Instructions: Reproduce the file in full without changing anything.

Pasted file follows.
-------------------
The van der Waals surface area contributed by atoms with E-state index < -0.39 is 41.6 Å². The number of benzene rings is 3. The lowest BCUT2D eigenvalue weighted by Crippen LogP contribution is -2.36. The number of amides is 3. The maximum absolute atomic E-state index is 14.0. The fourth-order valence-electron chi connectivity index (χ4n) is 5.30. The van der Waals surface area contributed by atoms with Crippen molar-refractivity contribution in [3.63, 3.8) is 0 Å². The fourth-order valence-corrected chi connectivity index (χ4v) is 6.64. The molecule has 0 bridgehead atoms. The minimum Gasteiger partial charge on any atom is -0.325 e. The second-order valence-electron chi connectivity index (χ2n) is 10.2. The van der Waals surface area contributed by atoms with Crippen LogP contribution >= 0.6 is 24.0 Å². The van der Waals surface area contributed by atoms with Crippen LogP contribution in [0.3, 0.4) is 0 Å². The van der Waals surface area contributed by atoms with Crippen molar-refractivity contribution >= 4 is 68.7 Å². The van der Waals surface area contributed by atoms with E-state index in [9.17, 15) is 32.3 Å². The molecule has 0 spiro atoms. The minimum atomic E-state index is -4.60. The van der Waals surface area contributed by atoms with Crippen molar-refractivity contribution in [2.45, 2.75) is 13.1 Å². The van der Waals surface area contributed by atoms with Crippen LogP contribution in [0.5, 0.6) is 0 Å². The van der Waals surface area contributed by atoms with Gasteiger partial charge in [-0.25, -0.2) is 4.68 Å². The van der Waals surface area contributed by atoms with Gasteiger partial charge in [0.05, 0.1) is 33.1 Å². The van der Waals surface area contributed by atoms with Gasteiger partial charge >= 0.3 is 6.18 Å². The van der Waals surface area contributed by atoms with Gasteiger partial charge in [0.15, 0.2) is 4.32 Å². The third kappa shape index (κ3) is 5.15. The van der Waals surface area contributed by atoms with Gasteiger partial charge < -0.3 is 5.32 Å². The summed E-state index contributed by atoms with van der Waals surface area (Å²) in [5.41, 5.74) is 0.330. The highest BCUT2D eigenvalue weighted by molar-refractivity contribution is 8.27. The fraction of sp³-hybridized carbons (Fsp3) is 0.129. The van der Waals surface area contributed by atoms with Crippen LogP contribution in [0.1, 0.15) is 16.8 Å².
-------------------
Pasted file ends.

The van der Waals surface area contributed by atoms with E-state index < -0.39 is 41.6 Å². The number of benzene rings is 3. The lowest BCUT2D eigenvalue weighted by Crippen LogP contribution is -2.36. The number of amides is 3. The maximum absolute atomic E-state index is 14.0. The fourth-order valence-electron chi connectivity index (χ4n) is 5.30. The van der Waals surface area contributed by atoms with Crippen molar-refractivity contribution in [3.63, 3.8) is 0 Å². The fourth-order valence-corrected chi connectivity index (χ4v) is 6.64. The molecule has 0 bridgehead atoms. The minimum Gasteiger partial charge on any atom is -0.325 e. The second-order valence-electron chi connectivity index (χ2n) is 10.2. The van der Waals surface area contributed by atoms with Crippen LogP contribution >= 0.6 is 24.0 Å². The van der Waals surface area contributed by atoms with Crippen LogP contribution in [0.3, 0.4) is 0 Å². The van der Waals surface area contributed by atoms with Crippen molar-refractivity contribution >= 4 is 68.7 Å². The van der Waals surface area contributed by atoms with E-state index in [9.17, 15) is 32.3 Å². The molecule has 0 spiro atoms. The minimum atomic E-state index is -4.60. The van der Waals surface area contributed by atoms with Crippen molar-refractivity contribution in [2.45, 2.75) is 13.1 Å². The van der Waals surface area contributed by atoms with Crippen LogP contribution in [0.5, 0.6) is 0 Å². The van der Waals surface area contributed by atoms with Gasteiger partial charge in [-0.25, -0.2) is 4.68 Å². The van der Waals surface area contributed by atoms with Gasteiger partial charge in [0.05, 0.1) is 33.1 Å². The van der Waals surface area contributed by atoms with Gasteiger partial charge >= 0.3 is 6.18 Å². The van der Waals surface area contributed by atoms with Gasteiger partial charge in [0.15, 0.2) is 4.32 Å². The third kappa shape index (κ3) is 5.15. The van der Waals surface area contributed by atoms with Gasteiger partial charge < -0.3 is 5.32 Å². The summed E-state index contributed by atoms with van der Waals surface area (Å²) in [5.41, 5.74) is 0.330. The highest BCUT2D eigenvalue weighted by molar-refractivity contribution is 8.27. The fraction of sp³-hybridized carbons (Fsp3) is 0.129. The van der Waals surface area contributed by atoms with Crippen LogP contribution in [0.1, 0.15) is 16.8 Å².